After a visit with Duryea and Arleen Warn, it's easy to feel as though you have friends for life in the Ceres couple.
Today happens to be a most special day to the Warns: It was 68 years ago today that the couple walked down the aisle together and committed their lives together. From 1946 on, the Warns have something that few couples experience: A long married life of contentment with only an occasion squabble. Their easy-going nature and sense of humor have earned them marital longevity in an era when the divorce rate is nearly 50 percent.
Chance meeting at MJC
The couple met at Modesto Junior College after World War II. The two first saw each other when Duryea (pronounced ‘durr-A') was sitting in a car with friends and Arleen strolled by. Arleen remembers thinking Duryea was actually his younger brother, Dale, who also grew up in her native Turlock.
"I said, ‘Hi Dale.' It wasn't Dale and then they all laughed at me and I blushed," said Arleen.
Duryea was struck by her smile and long red hair that flowed down her back.
"I've always loved red hair," said Duryea.
Something sparked between the two. They dated and were married on Duryea's birthday - today he turns 93 - at a Methodist church on South Broadway Avenue in Turlock across the street from what is now Turlock City Hall. A parking lot is all that occupies the site now.
They first lived in a house on Seventh Street in Ceres built during the post-war housing boom and today live a block to the west on Sixth Street.
"We've come a long way from Seventh Street," jokes Duryea.
Redhead stereotype not true
In time he learned that the old saying that redheads have a hot temper was not true in Arleen's case. He said his wife has a rather "docile" side and that fights are rare.
But Arleen remembers once when a fight during her child-rearing days sent an upset Arleen packing her bags - just for one night as it would turn out.
"I went home to daddy and mommy one night," she said. "They let me stay the night and the next day at the breakfast table my Dad says, ‘What seems to be the trouble?' and I looked at him and cried, ‘I don't know.' And he said, ‘I suggest you go home and talk to your husband.' So that was my one escape."
The couple started having children in 1947, the same year Duryea started a job at the Ceres Post Office. They had three sons - Steve, Richard and Jeff.
In the genes?
It's apparent in watching the two interact, that they are as fun-loving and playful as when they first met.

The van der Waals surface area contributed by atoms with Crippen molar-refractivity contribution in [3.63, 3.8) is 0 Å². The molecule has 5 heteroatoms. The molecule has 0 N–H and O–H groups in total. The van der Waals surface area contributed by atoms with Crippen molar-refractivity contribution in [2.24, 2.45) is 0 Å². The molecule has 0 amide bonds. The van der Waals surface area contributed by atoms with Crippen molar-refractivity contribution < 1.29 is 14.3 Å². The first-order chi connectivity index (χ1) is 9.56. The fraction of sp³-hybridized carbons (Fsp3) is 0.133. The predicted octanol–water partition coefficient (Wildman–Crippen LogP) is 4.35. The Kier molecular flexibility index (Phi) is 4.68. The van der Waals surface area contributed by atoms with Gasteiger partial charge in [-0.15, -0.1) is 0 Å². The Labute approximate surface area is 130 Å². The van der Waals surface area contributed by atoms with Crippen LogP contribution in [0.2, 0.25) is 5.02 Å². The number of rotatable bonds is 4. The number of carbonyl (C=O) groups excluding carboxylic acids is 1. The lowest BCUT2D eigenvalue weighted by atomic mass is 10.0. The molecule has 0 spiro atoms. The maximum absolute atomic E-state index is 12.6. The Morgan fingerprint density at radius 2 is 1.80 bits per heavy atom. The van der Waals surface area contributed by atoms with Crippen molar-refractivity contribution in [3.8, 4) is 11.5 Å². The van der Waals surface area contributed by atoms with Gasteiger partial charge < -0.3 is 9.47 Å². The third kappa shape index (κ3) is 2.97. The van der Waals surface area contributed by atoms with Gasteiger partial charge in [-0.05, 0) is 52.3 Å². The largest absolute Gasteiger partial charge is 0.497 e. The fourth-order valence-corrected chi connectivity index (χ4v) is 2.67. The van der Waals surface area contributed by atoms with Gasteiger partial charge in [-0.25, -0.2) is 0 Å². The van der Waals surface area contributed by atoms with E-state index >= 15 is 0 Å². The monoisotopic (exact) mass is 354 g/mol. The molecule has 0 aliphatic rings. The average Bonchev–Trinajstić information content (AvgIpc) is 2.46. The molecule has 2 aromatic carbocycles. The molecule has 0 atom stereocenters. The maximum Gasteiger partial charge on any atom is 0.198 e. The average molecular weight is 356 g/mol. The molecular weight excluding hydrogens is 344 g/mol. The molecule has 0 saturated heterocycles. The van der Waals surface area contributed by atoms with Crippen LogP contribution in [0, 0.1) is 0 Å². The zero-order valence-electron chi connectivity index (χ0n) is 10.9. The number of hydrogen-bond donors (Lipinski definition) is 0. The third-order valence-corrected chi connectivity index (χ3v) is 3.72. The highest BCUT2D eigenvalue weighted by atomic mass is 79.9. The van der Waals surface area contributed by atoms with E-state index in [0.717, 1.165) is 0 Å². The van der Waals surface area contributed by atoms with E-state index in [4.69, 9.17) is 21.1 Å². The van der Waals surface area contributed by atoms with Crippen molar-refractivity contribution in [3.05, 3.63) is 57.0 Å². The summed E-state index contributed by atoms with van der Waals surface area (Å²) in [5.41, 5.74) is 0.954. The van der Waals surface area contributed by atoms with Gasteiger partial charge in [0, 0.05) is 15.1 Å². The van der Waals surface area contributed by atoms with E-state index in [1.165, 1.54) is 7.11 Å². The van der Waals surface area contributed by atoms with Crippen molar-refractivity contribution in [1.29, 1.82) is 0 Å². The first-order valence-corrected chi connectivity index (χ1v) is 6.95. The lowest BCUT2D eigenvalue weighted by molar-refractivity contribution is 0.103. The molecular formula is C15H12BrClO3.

"Doesn't she look great for 87?" asks Duryea, placing his hand on hers.
Arlene freezes in aghast and protests: "I am not 87 ... yet. Not until January."
Duryea needles her with more banter: "Well, let's see" as he trails off doing some mental math that ends in a teasing chuckle and smile.
Still spry and tinkering around the property, Duryea flexes his bicep to prove he has solid muscle wrapped in that 93-year-old forearm. How does he stay in such good shape and sound mind at an age that few men see? He does a lot of walking and eats a lot of vegetables, he says.
"It must be in the genes," said Arlene. "We don't drink. I have a six-pack of beer the whole summer and that's a half a beer at the time with somebody else that's here."
Duryea's mother lived to be 98.
Arlene grew up on a dairy in Turlock on the site of the new hospital in Turlock on W. Christoffersen Parkway at North Golden State Boulevard.
Duryea was also raised in Turlock, on Vermont Avenue.
Duryea survives WWII
The fact that Duryea lived through the war to ever meet Arleen is a defiance of the odds. Duryea served three years in the Army's Ninth Air Force during World War II. As a tail-gunner on B-26 bombers who carried out 25 missions over England, France, Germany and Belgium, Duryea survived Nazi ground-to-air flak and two crash landings. The first crash occurred when rounds strafed the plane and disabled the front landing gear and the pilot resorted to landing on two wheels.
"We had a good pilot and of course he came in slow as he could, flaps down, and then he let the nose rub on the runway. Then we got out and jumped out across the wings."
Warn's second crash on Feb. 24, 1945 was caused when flak from German 88 mm guns damaged the plane's hydraulic system. The pilot landed the plane on its belly but a harrowing experience followed when a second plane nearly collided with it while on the runway. The navigator of that plane, Kenneth T. Brown, wrote about the Roye-Ami, France crash in his book, "Marauder Man."
Postal career begins
A year after their wedding, in 1947, Duryea began a 33-year career with the Ceres Post Office. In those days the post office was located in the same building as the old Ceres drug store located at the northwest corner of Fourth and Lawrence streets. Jack Gondring was postmaster at the time and Duryea remembers the soda fountain that town druggist Claude "Bud" McKnight operated inside.
"Bud was a really nice, nice man," recalls Arleen.